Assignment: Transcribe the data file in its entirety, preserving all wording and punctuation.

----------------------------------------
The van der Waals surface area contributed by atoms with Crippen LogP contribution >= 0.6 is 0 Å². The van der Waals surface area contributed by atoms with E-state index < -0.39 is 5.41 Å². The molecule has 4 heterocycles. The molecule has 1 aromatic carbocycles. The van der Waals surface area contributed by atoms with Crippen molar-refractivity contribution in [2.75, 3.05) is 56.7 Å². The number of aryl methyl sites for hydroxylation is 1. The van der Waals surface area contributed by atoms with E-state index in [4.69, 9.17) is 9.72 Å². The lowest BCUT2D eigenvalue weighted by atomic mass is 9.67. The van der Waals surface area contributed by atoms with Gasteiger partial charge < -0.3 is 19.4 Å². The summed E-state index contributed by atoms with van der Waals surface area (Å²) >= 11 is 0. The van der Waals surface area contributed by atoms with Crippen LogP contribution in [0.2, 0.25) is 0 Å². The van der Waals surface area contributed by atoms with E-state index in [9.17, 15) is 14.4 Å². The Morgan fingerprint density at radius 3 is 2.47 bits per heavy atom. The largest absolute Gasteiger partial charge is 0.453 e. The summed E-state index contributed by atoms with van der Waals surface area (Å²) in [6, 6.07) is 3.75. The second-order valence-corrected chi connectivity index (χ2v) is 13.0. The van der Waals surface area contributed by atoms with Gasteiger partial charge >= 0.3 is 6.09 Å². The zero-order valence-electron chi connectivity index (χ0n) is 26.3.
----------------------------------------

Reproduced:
The van der Waals surface area contributed by atoms with Crippen LogP contribution >= 0.6 is 0 Å². The van der Waals surface area contributed by atoms with E-state index < -0.39 is 5.41 Å². The molecule has 4 heterocycles. The molecule has 1 aromatic carbocycles. The van der Waals surface area contributed by atoms with Crippen molar-refractivity contribution in [2.75, 3.05) is 56.7 Å². The number of aryl methyl sites for hydroxylation is 1. The van der Waals surface area contributed by atoms with E-state index in [4.69, 9.17) is 9.72 Å². The lowest BCUT2D eigenvalue weighted by atomic mass is 9.67. The van der Waals surface area contributed by atoms with Gasteiger partial charge < -0.3 is 19.4 Å². The summed E-state index contributed by atoms with van der Waals surface area (Å²) >= 11 is 0. The van der Waals surface area contributed by atoms with Crippen LogP contribution in [0.2, 0.25) is 0 Å². The van der Waals surface area contributed by atoms with E-state index in [9.17, 15) is 14.4 Å². The Morgan fingerprint density at radius 3 is 2.47 bits per heavy atom. The largest absolute Gasteiger partial charge is 0.453 e. The summed E-state index contributed by atoms with van der Waals surface area (Å²) in [6, 6.07) is 3.75. The second-order valence-corrected chi connectivity index (χ2v) is 13.0. The van der Waals surface area contributed by atoms with Gasteiger partial charge >= 0.3 is 6.09 Å². The zero-order valence-electron chi connectivity index (χ0n) is 26.3.